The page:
Electronic security and surveillance companies in India see demand rising from government and private firms as they strengthen security to ward off terrorist and other attacks, including online threats.
Godrej Security Solutions, a unit of Godrej and Boyce Mfg Co. Ltd, which has maintained a 30% year-on-year growth the last few years, is targeting sales of more than Rs.800 crore this fiscal, against Rs.610 crore in fiscal 2012, said Mehernosh Pithawalla, assistant vice-president (marketing).
The company offers locks, safes and other security products such as bomb and metal detectors and X-Ray baggage scanners.
The home security market alone is worth around Rs.150 crore, said Pithawalla, who is aiming for a significant share of this in fiscal 2013.
Overseas companies such as Honeywell Automation India Ltd, Schneider Electric Infrastructure Ltd and Gunnebo Security Group also see a market potential.
“In the last two years, we have seen an increase in government investment specifically for surveillance-based equipment to secure cities, airports, power plants and other critical assets,” said Anant Maheshwari, managing director, Honeywell Automation and Control Solutions, India. “The major impetus from the government and the private sector for ramping up security is promising and critical to India.”
Sweden-based Gunnebo, a global provider of security solutions and services that has been in India for 80 years, has seen a spurt in growth the past two-three years and business has expanded at a double-digit rate.
The company, which has a presence in more than 30 countries, says India has become its second largest market—from fifth largest last year. It’s aiming to double its revenue from India in the next two years.
“Last year, we invested Rs.30 crore in our manufacturing plant in Halol, Gujarat, to increase production capacity by 75%,” said Sandeep Deshpande, country manager and managing director, Gunnebo India.
The electronic security market is driven by the need for internal security—to protect borders, coastal areas and critical infrastructure such as airports and government buildings.
Over the years, the annual budgetary allocation to the home ministry for the homeland and defence sector has risen. This stands at Rs.53,017 crore for fiscal 2013, more than double the Rs.26,283 crore in fiscal 2008.
The $650 million Indian electronic security and surveillance market—which includes video surveillance, access control, intrusion detection and metal detectors—is expected to witness a 20-22% compounded annual growth rate (CAGR) till 2016, according to research and consulting firm Frost and Sullivan.
According to a September report by consultancy KPMG, the internal security market in India stood at $9 billion in 2011 and is expected to grow at 9% CAGR till 2020, when the sector is pegged to post a revenue of $19 billion. The report added that border security and police modernization, which includes city surveillance, offers further commercial opportunities.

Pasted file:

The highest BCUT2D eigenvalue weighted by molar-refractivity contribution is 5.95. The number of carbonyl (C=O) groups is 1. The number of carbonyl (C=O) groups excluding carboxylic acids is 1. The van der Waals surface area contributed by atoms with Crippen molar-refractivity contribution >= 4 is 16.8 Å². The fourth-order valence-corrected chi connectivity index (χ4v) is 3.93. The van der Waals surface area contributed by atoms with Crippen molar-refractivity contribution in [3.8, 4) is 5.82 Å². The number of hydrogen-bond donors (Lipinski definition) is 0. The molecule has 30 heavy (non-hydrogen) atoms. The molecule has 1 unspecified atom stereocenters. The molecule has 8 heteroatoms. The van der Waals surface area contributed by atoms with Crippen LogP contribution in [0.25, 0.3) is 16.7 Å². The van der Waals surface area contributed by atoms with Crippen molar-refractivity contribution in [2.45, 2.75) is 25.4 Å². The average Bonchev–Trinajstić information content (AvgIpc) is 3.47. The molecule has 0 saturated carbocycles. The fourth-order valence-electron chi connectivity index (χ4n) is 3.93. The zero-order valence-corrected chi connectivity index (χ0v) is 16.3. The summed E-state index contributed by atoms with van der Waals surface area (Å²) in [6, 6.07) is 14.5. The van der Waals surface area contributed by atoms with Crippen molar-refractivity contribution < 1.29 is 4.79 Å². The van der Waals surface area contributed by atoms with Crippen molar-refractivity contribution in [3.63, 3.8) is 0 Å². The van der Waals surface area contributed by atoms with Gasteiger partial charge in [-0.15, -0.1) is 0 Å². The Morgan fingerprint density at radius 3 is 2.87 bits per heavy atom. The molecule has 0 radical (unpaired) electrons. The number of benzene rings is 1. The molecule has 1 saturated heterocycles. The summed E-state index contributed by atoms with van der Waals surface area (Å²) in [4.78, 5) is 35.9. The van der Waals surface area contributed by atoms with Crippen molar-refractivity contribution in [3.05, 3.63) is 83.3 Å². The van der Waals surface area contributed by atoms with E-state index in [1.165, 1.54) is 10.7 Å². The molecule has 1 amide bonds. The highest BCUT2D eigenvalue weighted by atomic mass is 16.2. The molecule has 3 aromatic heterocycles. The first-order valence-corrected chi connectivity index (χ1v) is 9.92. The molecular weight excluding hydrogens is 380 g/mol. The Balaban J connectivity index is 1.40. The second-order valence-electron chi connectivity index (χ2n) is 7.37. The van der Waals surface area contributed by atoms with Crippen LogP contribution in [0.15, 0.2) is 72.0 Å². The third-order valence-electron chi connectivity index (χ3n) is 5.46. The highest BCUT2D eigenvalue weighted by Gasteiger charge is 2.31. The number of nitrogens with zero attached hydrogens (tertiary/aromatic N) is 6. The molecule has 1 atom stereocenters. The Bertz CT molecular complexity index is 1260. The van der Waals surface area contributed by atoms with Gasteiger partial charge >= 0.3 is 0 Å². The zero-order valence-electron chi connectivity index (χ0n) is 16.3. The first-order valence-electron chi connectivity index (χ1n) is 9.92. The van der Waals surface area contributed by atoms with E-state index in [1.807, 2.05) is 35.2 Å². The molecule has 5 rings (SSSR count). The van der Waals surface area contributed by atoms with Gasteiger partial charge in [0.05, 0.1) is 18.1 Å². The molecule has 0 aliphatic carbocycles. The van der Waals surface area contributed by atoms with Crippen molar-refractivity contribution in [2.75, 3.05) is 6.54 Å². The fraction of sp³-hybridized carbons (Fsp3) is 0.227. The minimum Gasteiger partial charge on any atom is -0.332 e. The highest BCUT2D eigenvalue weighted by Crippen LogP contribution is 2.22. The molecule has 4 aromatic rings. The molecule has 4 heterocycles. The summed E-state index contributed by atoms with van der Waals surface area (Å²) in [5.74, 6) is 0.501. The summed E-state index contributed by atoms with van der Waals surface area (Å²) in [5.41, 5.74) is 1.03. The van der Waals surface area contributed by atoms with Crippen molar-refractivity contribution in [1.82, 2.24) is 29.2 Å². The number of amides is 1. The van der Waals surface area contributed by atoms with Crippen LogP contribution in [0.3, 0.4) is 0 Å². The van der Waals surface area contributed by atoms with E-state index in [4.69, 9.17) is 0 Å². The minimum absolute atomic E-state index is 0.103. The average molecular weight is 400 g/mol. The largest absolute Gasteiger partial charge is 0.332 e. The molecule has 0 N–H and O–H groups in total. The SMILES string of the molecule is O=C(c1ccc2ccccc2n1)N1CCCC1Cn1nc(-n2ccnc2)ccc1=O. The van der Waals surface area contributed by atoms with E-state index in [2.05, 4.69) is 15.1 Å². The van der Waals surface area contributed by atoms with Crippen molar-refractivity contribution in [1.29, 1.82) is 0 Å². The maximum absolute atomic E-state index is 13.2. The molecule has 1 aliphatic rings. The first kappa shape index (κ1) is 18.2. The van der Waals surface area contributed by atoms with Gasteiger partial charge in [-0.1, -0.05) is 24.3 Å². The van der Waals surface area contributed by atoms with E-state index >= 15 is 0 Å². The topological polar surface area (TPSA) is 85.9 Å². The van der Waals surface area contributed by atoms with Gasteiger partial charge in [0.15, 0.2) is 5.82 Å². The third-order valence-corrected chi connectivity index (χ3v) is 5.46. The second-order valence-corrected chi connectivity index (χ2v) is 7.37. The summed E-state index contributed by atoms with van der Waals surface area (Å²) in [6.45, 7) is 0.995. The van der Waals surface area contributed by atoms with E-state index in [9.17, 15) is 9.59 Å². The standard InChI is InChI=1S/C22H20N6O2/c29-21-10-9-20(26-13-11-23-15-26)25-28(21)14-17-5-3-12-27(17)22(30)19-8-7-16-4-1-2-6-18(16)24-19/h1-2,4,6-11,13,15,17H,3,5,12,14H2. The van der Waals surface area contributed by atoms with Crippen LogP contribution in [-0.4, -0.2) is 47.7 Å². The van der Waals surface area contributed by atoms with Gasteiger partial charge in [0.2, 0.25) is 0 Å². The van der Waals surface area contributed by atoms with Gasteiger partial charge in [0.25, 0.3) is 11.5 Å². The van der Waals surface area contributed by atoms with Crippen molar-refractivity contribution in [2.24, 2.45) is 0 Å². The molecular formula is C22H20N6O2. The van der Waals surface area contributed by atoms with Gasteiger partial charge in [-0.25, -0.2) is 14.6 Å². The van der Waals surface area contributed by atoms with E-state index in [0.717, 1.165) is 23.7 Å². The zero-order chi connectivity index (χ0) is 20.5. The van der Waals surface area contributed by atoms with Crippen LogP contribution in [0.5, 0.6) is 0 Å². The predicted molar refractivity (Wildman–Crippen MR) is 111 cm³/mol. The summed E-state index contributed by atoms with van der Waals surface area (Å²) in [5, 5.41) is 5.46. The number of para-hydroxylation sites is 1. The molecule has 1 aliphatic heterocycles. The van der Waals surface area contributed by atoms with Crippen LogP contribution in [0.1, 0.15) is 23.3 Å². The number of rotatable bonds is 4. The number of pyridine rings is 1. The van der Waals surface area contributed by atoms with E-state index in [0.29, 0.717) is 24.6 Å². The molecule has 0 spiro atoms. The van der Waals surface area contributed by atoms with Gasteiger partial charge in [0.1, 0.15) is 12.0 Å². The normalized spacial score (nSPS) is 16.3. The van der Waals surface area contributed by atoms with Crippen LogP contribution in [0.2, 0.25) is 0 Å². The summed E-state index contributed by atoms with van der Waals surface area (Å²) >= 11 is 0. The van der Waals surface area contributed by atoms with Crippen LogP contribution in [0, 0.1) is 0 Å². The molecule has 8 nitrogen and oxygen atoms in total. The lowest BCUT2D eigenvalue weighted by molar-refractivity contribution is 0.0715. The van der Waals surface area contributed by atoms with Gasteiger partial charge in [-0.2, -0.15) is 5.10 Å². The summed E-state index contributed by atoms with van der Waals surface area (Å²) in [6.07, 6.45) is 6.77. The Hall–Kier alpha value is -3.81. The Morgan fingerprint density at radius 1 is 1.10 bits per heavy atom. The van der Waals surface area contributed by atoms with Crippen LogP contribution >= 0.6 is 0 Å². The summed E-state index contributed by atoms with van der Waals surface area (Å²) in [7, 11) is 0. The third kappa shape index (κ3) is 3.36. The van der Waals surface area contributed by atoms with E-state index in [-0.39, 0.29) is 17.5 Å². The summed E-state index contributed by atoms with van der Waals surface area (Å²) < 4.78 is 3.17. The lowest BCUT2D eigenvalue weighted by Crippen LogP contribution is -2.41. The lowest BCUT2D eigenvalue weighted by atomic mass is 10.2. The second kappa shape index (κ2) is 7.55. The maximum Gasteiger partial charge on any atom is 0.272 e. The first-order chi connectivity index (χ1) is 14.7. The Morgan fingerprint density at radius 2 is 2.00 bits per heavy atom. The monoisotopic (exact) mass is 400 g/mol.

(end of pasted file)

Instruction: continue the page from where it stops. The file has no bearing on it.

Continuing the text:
But this growth also raises issues of privacy, especially after transcripts of phone taps allegedly involving politicians, corporate lobbyists and journalists were leaked a couple of years ago.
“While there is no doubt that national security and national interest are paramount, the government needs to strike a balance between protection and preservation of privacy as well as protection of other civil liberties of individuals,” said Pavan Duggal, an advocate in the Supreme Court and a cyberlaw expert.
But he also said the growth of the security and surveillance industry did not have a direct impact on privacy. “We can expect the Planning Commission to come up with draft privacy legislation by the year end,” he added.
With several global security companies coming to India, consultants and system integrators are offering best practices and solutions to end-users, according to Manish Gandhi, director, sales, A&S India, a magazine that caters to security professionals.
The security industry is growing at 30% yearly due to new levels of awareness in both the government and private sector, he said.
Dhiraj Mathur, executive director, leader of the national aerospace and defence practice at PricewaterhouseCoopers, pointed out that the surveillance industry is typically recession-proof, given the rising level of concern over security.
For instance, the consolidated revenue of Zicom Electronic Security Systems Ltd grew 89.56% to Rs.219.42 crore for the year ended 31 March. The stock of Zicom, the first Indian security company to be listed, has risen 198% year-to-date.
The government’s defence offset policy is helping security companies, analysts said. Under this, foreign companies are required to invest a minimum 30% of the contract value into developing related indigenous industries.
“This policy certainly adds a spurt in manufacturing/development of defined security products/technologies in India,” said Neelu Khatri, head, defence and security advisory services at KPMG.
To be sure, the Frost and Sullivan report noted that the market is weakened by “infrastructural inadequacy”, “a lack of standards” and “procedural hurdles”. KPMG said the sector was “fragmented” and without a “single nodal decision making authority”.